Don’t rely on X-XSS-Protection to protect you from XSS

Don’t rely on X-XSS-Protection to protect you from XSS

Brian Fore No Comment
Application Security Engineering

Introduction

The X-XSS-Protection header only helps protect against certain reflected XSS attacks. It does nothing for stored XSS attacks. Don’t rely on it to protect your site from XSS!

What it can do: Block reflected XSS attacks

Reflected XSS occurs when a malicious query parameter in a page’s URL is rendered unsanitized on the page.

The XSS protection against this is not implemented uniformly across browsers (and it’s not supported at all by Firefox). But the basic idea is that the browser searches through the html looking for a script tag that exactly matches the script tag in the URL. If it finds a match, then the page is prevented from loading.

As an example, suppose our page takes the ‘user’ query parameter from the URL and displays it in a welcome message:

We’ll turn off Chrome’s default XSS auditor by including the following header in our server responses (this is not something you should normally do):

X-XSS-Protection: 0

Now we’ll replace ‘Mario’ with a script tag and see what happens:

With the X-XSS-Protection turned off, the script runs and an alert box appears.

Now we’ll turn the X-XSS-Protection back on by including the following header in our server responses (this is the usual setting we recommend):

X-XSS-Protection: 1; mode=block

We’re blocked when we attempt to reload the page:

We see the following message in the Chrome dev console:

The XSS Auditor blocked access to ‘http://localhost:8080/todos?user=%3Cscript%3Ealert(1)%3C/script%3E’ because the source code of a script was found within the request. The server sent an ‘X-XSS-Protection’ header requesting this behavior.

Here we have an example of the X-XSS-Protection in action. It has signaled to the browser to block the loading of the page, because

<script>alert(1)</script>

appears both in the URL and within the page’s html.

We generally recommend setting X-XSS-Protection: 1; mode=block, which (as we saw above) prevents the loading of the page if a reflected script is detected. An alternative is to set X-XSS-Protection: 1, which signals the browser to sanitize the reflected script and then continue to load the page.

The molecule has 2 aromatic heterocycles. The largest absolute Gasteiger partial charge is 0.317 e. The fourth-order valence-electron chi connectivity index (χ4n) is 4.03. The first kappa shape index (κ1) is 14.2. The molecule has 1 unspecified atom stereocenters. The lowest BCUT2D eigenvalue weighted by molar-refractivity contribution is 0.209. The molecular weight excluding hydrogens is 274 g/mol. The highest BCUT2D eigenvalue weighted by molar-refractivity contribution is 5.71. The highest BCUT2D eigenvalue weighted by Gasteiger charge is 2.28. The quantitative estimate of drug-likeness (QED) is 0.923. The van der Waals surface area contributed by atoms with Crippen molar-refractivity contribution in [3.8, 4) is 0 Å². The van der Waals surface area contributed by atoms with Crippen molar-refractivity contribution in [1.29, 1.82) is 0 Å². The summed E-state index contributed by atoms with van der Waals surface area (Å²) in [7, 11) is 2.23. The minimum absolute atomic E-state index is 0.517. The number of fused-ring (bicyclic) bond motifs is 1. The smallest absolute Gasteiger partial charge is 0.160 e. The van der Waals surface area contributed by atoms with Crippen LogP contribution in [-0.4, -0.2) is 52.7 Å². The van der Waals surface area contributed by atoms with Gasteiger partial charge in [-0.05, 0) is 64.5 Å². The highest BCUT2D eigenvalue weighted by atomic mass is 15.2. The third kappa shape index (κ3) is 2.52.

What it can’t do: Block stored XSS attacks

Stored XSS occurs when a user submits malicious input to the website, the website stores this input, and then redisplays it, unsanitized, on one or more pages on the site.

As an example, suppose the todos on our site are displayed unsanitized, and the user submits a new todo with an onmouseover action:

When the user clicks Submit, the todo is stored server-side and the page refreshes with the updated list of todos from the server. When we hover over the malicious todo we see the alert popup:

The X-XSS-Protection does nothing against this sort of attack.

Summary

Generally speaking you should include the X-XSS-Protection header in your server responses:

X-XSS-Protection: 1; mode=block

But realize this only helps protect against certain reflected XSS attacks, and it’s not implemented uniformly across browsers. It will not protect against stored XSS attacks.

So how can you protect your site from stored XSS attacks?

  • Have a strong Content-Security-Policy.
  • Sanitize (or reject) malicious user input before it is stored server-side.
  • Always sanitize user input before it is displayed client-side. (Modern frameworks will usually take care of this for you, assuming you follow their best practices.)
  • Don’t assume 3rd party libraries (markdown editors, chart creators, etc.) are properly sanitizing all possible user input.

References

  1. https://developer.mozilla.org/en-US/docs/Web/HTTP/Headers/X-XSS-Protection
  2. https://www.owasp.org/index.php/Cross-site_Scripting_(XSS)
  3. https://developer.mozilla.org/en-US/docs/Web/HTTP/CSP

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